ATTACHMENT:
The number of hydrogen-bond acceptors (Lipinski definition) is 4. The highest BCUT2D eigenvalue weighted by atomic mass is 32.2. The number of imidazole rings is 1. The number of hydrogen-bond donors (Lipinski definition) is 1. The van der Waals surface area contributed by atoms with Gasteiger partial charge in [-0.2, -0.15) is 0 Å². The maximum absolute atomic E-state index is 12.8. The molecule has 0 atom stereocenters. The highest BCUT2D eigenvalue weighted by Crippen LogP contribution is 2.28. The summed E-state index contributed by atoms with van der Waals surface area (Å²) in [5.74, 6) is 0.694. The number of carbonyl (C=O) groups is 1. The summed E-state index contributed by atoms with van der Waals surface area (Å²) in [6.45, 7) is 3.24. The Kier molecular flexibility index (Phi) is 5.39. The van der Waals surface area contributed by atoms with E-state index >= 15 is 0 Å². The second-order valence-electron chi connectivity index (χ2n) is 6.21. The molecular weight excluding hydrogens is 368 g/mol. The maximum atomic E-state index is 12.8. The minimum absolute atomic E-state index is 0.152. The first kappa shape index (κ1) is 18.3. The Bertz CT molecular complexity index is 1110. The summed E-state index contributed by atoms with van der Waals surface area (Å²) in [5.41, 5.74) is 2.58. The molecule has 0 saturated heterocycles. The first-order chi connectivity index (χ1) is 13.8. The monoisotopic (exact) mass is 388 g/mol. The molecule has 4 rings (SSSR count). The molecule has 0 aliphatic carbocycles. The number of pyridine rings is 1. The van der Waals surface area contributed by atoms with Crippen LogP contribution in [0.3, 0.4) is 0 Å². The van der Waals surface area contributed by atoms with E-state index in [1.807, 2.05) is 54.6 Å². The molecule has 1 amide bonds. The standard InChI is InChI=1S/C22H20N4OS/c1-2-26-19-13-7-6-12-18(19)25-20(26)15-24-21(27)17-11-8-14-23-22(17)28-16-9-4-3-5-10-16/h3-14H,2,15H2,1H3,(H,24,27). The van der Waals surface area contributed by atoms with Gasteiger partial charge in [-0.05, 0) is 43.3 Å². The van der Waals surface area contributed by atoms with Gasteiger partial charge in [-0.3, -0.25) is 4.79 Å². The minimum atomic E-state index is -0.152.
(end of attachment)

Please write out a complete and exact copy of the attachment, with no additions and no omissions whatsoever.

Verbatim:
The number of hydrogen-bond acceptors (Lipinski definition) is 4. The highest BCUT2D eigenvalue weighted by atomic mass is 32.2. The number of imidazole rings is 1. The number of hydrogen-bond donors (Lipinski definition) is 1. The van der Waals surface area contributed by atoms with Gasteiger partial charge in [-0.2, -0.15) is 0 Å². The maximum absolute atomic E-state index is 12.8. The molecule has 0 atom stereocenters. The highest BCUT2D eigenvalue weighted by Crippen LogP contribution is 2.28. The summed E-state index contributed by atoms with van der Waals surface area (Å²) in [5.74, 6) is 0.694. The number of carbonyl (C=O) groups is 1. The summed E-state index contributed by atoms with van der Waals surface area (Å²) in [6.45, 7) is 3.24. The Kier molecular flexibility index (Phi) is 5.39. The van der Waals surface area contributed by atoms with E-state index >= 15 is 0 Å². The second-order valence-electron chi connectivity index (χ2n) is 6.21. The molecular weight excluding hydrogens is 368 g/mol. The maximum atomic E-state index is 12.8. The minimum absolute atomic E-state index is 0.152. The first kappa shape index (κ1) is 18.3. The Bertz CT molecular complexity index is 1110. The summed E-state index contributed by atoms with van der Waals surface area (Å²) in [5.41, 5.74) is 2.58. The molecule has 0 saturated heterocycles. The first-order chi connectivity index (χ1) is 13.8. The monoisotopic (exact) mass is 388 g/mol. The molecule has 4 rings (SSSR count). The molecule has 0 aliphatic carbocycles. The number of pyridine rings is 1. The van der Waals surface area contributed by atoms with Crippen LogP contribution in [0.3, 0.4) is 0 Å². The van der Waals surface area contributed by atoms with E-state index in [1.807, 2.05) is 54.6 Å². The molecule has 1 amide bonds. The standard InChI is InChI=1S/C22H20N4OS/c1-2-26-19-13-7-6-12-18(19)25-20(26)15-24-21(27)17-11-8-14-23-22(17)28-16-9-4-3-5-10-16/h3-14H,2,15H2,1H3,(H,24,27). The van der Waals surface area contributed by atoms with Gasteiger partial charge in [-0.05, 0) is 43.3 Å². The van der Waals surface area contributed by atoms with Gasteiger partial charge in [-0.3, -0.25) is 4.79 Å². The minimum atomic E-state index is -0.152.